In early January 2019 I found this car! It’s the first time I’ve ever had an MX-5 to call my own and I can’t wait to actually drive it. The primary reasons it won out over the other cars was the weight, the balance and handling, the driver focus of the MX-5. As an ex Supra owner, I appreciate a driver focused car. There are arguments to be made about choosing an MX-5 over an 86 in the power department, however, given that we are looking to engine swap the car, this did not even factor into out equation.
Model: ND – RF GT Black Roof
Options: Chroma Brown Nappa leather, heated seats, 6 speed gearbox, non-android auto infotainment system
Colour: Snow Flake White Pearl Mica
The car was declared a repairable write-off (Australian Title that means it can be re-registered after being returned to a factory state and inspected) after an irregular front impact (Perpendicular to car rails and below 30cm in height).
The car was originally registered and auctioned in Canberra, Australia and transported to Perth Western Australia. It took a month and 3200-ish kilometres to make its way to me, but it’s finally here. Figured I’d try and share the journey with you guys as I go.
The damage so far
Front bar and front impact bar is a total loss, as are the bottom rail extensions and crash sensors; bonnet may still be a total loss, but we will see. The roof mechanism works and the engine and other components seem to be perfect with no codes being thrown and no visible physical damage.
Front impact airbags have blown, but thankfully the curtain airbags are fine.
The SAS module may or may not be recoverable, but in many cases the SAS burns out one of the chips and needs to be completely replaced. Given the sheer number of SAS warnings, I suspect the whole thing is toast and will replace it.
The to-do list is long, but not overwhelmingly so:
– Replace Dash
– Replace Airbags
– Replace Headlight/s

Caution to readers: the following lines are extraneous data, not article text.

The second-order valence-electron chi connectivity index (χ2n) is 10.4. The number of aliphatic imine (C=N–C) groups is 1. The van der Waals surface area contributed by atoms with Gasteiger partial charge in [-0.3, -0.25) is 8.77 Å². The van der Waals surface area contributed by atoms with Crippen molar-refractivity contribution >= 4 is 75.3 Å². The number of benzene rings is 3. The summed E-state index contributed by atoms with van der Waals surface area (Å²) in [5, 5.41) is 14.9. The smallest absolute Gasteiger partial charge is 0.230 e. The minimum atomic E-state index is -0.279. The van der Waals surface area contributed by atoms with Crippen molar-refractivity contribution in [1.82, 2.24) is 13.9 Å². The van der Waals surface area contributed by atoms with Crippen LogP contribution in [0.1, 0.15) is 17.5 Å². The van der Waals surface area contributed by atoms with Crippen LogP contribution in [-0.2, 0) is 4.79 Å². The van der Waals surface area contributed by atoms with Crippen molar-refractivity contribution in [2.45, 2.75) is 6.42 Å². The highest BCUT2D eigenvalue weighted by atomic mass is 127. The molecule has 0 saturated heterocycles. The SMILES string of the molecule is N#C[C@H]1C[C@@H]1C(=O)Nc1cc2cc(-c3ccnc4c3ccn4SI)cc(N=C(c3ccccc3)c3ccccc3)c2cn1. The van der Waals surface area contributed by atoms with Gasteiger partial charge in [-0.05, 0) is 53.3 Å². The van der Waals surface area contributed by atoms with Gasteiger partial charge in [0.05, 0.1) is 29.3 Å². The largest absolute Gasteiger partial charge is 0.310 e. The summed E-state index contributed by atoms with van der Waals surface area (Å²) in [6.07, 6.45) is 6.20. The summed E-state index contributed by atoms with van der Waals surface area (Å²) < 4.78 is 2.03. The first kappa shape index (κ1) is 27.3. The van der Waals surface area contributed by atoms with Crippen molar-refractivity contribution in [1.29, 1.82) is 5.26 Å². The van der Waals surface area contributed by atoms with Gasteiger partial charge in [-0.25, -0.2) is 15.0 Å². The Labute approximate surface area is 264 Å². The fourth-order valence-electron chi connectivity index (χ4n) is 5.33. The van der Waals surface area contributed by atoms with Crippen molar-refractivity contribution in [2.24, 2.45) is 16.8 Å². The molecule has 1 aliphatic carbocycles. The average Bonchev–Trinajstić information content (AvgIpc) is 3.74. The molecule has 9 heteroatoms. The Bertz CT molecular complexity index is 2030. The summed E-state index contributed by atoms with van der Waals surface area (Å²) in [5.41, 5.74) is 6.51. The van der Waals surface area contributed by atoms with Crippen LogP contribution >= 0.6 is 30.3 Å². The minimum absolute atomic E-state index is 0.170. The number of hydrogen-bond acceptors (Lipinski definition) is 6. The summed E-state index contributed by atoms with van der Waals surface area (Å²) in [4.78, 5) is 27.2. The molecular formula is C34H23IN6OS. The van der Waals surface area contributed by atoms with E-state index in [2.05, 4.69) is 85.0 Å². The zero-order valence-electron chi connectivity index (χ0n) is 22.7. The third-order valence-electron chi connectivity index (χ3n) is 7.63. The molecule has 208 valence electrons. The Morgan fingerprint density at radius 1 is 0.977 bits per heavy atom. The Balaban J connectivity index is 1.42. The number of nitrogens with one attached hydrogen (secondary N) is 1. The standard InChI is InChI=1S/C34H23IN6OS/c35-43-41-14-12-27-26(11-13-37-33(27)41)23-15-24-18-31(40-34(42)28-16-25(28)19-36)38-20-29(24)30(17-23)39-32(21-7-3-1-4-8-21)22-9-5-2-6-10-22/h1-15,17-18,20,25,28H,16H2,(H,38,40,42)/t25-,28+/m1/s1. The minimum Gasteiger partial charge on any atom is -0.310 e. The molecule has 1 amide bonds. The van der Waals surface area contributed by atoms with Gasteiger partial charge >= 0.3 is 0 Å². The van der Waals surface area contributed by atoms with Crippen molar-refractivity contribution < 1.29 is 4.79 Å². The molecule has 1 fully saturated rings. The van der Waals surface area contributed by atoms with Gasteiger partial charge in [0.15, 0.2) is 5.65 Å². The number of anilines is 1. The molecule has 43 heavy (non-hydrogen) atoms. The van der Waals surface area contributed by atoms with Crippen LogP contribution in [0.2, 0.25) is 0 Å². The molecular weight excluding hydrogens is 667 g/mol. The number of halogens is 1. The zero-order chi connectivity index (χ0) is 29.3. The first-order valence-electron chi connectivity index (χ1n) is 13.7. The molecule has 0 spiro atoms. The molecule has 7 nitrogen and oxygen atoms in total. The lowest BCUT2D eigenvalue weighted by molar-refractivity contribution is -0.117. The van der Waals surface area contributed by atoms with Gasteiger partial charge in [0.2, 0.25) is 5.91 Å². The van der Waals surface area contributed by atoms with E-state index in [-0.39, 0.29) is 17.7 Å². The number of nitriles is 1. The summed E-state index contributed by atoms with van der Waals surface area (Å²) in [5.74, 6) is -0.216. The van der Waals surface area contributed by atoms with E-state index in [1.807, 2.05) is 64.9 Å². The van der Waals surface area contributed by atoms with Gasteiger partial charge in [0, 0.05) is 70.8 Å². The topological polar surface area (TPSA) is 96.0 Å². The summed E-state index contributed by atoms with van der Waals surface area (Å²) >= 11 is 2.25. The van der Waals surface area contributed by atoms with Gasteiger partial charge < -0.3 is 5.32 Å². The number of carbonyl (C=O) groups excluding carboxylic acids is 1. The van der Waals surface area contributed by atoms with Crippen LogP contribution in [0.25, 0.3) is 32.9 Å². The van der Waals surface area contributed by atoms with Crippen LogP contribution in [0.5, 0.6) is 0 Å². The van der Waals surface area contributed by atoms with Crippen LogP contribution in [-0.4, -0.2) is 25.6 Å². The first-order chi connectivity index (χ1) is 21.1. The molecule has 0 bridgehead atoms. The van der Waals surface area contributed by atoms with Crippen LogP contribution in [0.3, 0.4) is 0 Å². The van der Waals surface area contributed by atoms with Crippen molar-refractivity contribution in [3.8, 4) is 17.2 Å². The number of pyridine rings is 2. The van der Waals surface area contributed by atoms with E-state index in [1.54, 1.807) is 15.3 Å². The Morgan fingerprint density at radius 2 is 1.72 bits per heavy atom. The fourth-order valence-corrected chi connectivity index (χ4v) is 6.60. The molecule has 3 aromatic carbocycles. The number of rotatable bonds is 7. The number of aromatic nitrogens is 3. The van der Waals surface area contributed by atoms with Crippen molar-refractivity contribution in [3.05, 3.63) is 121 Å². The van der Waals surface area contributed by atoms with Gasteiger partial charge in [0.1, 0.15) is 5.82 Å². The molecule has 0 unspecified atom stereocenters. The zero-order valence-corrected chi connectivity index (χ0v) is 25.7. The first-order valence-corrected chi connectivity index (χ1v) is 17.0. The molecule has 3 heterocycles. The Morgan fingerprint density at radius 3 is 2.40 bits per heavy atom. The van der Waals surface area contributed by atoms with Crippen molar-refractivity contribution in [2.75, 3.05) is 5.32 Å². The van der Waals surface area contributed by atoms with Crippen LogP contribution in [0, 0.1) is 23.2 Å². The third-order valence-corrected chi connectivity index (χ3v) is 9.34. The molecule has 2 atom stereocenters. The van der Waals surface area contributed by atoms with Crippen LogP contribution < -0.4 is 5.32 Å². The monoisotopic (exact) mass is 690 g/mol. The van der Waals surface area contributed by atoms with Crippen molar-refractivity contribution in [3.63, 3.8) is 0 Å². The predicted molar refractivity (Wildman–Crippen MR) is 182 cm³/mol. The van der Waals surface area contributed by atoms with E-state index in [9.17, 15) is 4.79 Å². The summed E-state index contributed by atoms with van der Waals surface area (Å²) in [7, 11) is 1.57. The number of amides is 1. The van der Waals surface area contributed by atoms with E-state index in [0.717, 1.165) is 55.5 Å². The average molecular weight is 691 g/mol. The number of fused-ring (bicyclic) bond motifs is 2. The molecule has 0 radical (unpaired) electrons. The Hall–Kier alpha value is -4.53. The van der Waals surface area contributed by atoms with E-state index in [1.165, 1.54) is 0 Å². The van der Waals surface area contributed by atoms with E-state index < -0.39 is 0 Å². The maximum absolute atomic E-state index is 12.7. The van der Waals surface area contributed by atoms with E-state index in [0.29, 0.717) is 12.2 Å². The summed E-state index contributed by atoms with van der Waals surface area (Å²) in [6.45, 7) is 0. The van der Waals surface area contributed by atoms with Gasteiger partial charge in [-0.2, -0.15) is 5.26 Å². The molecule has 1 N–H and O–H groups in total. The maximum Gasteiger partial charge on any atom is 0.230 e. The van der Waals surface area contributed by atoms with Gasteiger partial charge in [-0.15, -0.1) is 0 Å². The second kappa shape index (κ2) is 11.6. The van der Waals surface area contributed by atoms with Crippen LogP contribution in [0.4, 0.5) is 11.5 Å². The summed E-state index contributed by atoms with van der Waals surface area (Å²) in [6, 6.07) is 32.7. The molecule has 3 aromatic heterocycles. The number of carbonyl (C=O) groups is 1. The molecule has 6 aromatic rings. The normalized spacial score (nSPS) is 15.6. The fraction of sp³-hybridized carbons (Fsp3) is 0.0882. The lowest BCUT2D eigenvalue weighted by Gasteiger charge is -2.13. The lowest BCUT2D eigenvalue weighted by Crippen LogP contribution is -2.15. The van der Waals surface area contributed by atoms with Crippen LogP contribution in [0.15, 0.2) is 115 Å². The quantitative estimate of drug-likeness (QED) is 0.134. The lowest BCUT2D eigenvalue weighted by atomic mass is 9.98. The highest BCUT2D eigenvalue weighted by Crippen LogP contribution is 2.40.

– Replace SAS unit
– Replace Crash sensors and brackets
– Replace Seatbelts
– Replace Impact Bar
– Replace Bottom bumper support
– Replace Rail extensions
– Replace Front RHS and LHS wheel liners
– Repair Bonnet hinges
– Panel beat bonnet and left fender
– Replace front bumper and mesh
Shopping list (with prices if I were crazy enough to buy all new)
– Dash [x] (new price: $1500 AUD)
– Airbags [x] (new price: $1380 + $1470 AUD)
– SAS unit [x] (new price: $1250 AUD)
– Impact Bar and foam [x] (new price: $1050 + $90 AUD)
– Crash Sensors [x] (new price: $300 + $110 AUD)
– Clock Spring [x] (new price: $480 AUD)
– Bottom bumper support [x] (new price: $250 AUD)
– Rail extensions  (new price: $200 + $200 AUD)
– Front RHS and LHS wheel liners  (new price: $220 + $120 AUD)
– Front bumper and mesh  (new price: $1150 + $300 AUD)
– Headlight  (new price: $1700 AUD)
– Seat Belts  (new price: ~$1000 AUD seems to vary)
May be needed:
– Bonnet  (new price: $1750 AUD)
– Hinges  (new price: $350 AUD)
· All prices in AUD, prices given as an average over 3 quotes received from Mazda parts suppliers or dealerships.
So far, I’ve already received most of these parts. The second hand part market for an ND RF is obviously still not very robust, wreckers have some things but in many cases they don’t have anything front end related (how many people crash mx-5s head on… come on guys!). That being said, I got lucky in a few cases and have a company working with me to find what I need, so that’s been great.
I’ll breakdown all the actual costs once I’m completely finished, but suffice to say, even with parts this is currently the cheapest 2017 ND in the world (we got very lucky at auction).
I’ll also be documenting the entire process on YouTube as well, as no one seems to have done so before with the ND and the more information out there the better. You can find the videos posts here on our webpage or the youtube channel below.
First videos just focus on assessing the damage and looking over the parts. Videos to come (and posts if people want me to post them) will focus on replacing and rearming the airbag system, crash sensors, etc (also linking people to easy to find copies of the service information). I will also be doing some Mazda Sky-Active CANBUS translation work that might interest people, so just let me know if that is something you’d want to hear about here.
Keep tuning in to watch and read more about the project as it progresses